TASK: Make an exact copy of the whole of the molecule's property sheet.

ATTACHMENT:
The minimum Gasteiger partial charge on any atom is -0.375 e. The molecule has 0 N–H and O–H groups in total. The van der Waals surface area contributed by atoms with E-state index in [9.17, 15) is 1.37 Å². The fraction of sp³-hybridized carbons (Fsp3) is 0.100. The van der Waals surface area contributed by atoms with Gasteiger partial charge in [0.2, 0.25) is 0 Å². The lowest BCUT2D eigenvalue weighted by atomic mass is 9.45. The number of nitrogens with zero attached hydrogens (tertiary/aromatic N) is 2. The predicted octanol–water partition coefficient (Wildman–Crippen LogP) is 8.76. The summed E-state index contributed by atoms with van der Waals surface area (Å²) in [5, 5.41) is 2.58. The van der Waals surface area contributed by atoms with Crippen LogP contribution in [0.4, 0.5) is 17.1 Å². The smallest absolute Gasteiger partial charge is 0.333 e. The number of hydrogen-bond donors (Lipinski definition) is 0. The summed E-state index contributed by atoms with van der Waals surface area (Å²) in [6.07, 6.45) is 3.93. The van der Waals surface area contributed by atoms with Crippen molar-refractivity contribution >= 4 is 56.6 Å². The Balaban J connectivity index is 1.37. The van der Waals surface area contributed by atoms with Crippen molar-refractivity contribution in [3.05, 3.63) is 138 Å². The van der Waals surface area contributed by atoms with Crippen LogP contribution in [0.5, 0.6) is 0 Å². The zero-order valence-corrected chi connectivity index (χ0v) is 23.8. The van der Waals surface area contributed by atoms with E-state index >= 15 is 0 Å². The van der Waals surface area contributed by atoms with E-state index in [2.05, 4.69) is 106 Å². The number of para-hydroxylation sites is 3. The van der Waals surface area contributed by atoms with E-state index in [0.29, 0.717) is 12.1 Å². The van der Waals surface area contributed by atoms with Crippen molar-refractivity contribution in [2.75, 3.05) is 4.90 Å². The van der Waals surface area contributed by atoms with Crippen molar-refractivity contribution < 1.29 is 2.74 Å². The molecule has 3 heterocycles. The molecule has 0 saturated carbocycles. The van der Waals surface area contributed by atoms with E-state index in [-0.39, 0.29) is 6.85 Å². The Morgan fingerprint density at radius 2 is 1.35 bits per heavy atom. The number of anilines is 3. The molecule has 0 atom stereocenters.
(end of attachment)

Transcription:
The minimum Gasteiger partial charge on any atom is -0.375 e. The molecule has 0 N–H and O–H groups in total. The van der Waals surface area contributed by atoms with E-state index in [9.17, 15) is 1.37 Å². The fraction of sp³-hybridized carbons (Fsp3) is 0.100. The van der Waals surface area contributed by atoms with Gasteiger partial charge in [0.2, 0.25) is 0 Å². The lowest BCUT2D eigenvalue weighted by atomic mass is 9.45. The number of nitrogens with zero attached hydrogens (tertiary/aromatic N) is 2. The predicted octanol–water partition coefficient (Wildman–Crippen LogP) is 8.76. The summed E-state index contributed by atoms with van der Waals surface area (Å²) in [5, 5.41) is 2.58. The van der Waals surface area contributed by atoms with Crippen LogP contribution in [0.4, 0.5) is 17.1 Å². The smallest absolute Gasteiger partial charge is 0.333 e. The number of hydrogen-bond donors (Lipinski definition) is 0. The summed E-state index contributed by atoms with van der Waals surface area (Å²) in [6.07, 6.45) is 3.93. The van der Waals surface area contributed by atoms with Crippen molar-refractivity contribution >= 4 is 56.6 Å². The Balaban J connectivity index is 1.37. The van der Waals surface area contributed by atoms with Crippen molar-refractivity contribution in [3.05, 3.63) is 138 Å². The van der Waals surface area contributed by atoms with Crippen LogP contribution in [0.5, 0.6) is 0 Å². The zero-order valence-corrected chi connectivity index (χ0v) is 23.8. The van der Waals surface area contributed by atoms with E-state index >= 15 is 0 Å². The van der Waals surface area contributed by atoms with E-state index in [2.05, 4.69) is 106 Å². The number of para-hydroxylation sites is 3. The van der Waals surface area contributed by atoms with E-state index in [0.29, 0.717) is 12.1 Å². The van der Waals surface area contributed by atoms with Crippen molar-refractivity contribution in [2.75, 3.05) is 4.90 Å². The van der Waals surface area contributed by atoms with Crippen molar-refractivity contribution < 1.29 is 2.74 Å². The molecule has 3 heterocycles. The molecule has 0 saturated carbocycles. The van der Waals surface area contributed by atoms with E-state index in [-0.39, 0.29) is 6.85 Å². The Morgan fingerprint density at radius 2 is 1.35 bits per heavy atom. The number of anilines is 3. The molecule has 0 atom stereocenters.